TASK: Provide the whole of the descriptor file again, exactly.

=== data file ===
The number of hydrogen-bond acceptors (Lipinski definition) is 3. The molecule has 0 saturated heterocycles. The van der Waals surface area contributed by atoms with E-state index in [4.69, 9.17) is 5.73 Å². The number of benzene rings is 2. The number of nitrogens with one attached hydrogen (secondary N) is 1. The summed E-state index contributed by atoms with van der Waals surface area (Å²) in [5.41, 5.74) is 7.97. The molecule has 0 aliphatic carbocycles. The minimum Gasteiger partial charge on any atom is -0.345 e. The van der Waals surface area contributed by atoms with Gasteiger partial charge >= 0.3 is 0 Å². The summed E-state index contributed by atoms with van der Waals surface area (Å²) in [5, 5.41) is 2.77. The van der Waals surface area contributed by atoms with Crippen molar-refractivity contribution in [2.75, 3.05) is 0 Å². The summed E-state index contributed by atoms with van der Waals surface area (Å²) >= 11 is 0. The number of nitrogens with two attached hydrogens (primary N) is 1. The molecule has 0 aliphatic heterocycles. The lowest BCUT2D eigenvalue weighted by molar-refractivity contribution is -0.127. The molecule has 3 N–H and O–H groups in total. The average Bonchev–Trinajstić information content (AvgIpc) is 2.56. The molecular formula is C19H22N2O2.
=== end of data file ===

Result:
The number of hydrogen-bond acceptors (Lipinski definition) is 3. The molecule has 0 saturated heterocycles. The van der Waals surface area contributed by atoms with E-state index in [4.69, 9.17) is 5.73 Å². The number of benzene rings is 2. The number of nitrogens with one attached hydrogen (secondary N) is 1. The summed E-state index contributed by atoms with van der Waals surface area (Å²) in [5.41, 5.74) is 7.97. The molecule has 0 aliphatic carbocycles. The minimum Gasteiger partial charge on any atom is -0.345 e. The van der Waals surface area contributed by atoms with Gasteiger partial charge >= 0.3 is 0 Å². The summed E-state index contributed by atoms with van der Waals surface area (Å²) in [5, 5.41) is 2.77. The van der Waals surface area contributed by atoms with Crippen molar-refractivity contribution in [2.75, 3.05) is 0 Å². The summed E-state index contributed by atoms with van der Waals surface area (Å²) >= 11 is 0. The number of nitrogens with two attached hydrogens (primary N) is 1. The molecule has 0 aliphatic heterocycles. The lowest BCUT2D eigenvalue weighted by molar-refractivity contribution is -0.127. The molecule has 3 N–H and O–H groups in total. The average Bonchev–Trinajstić information content (AvgIpc) is 2.56. The molecular formula is C19H22N2O2.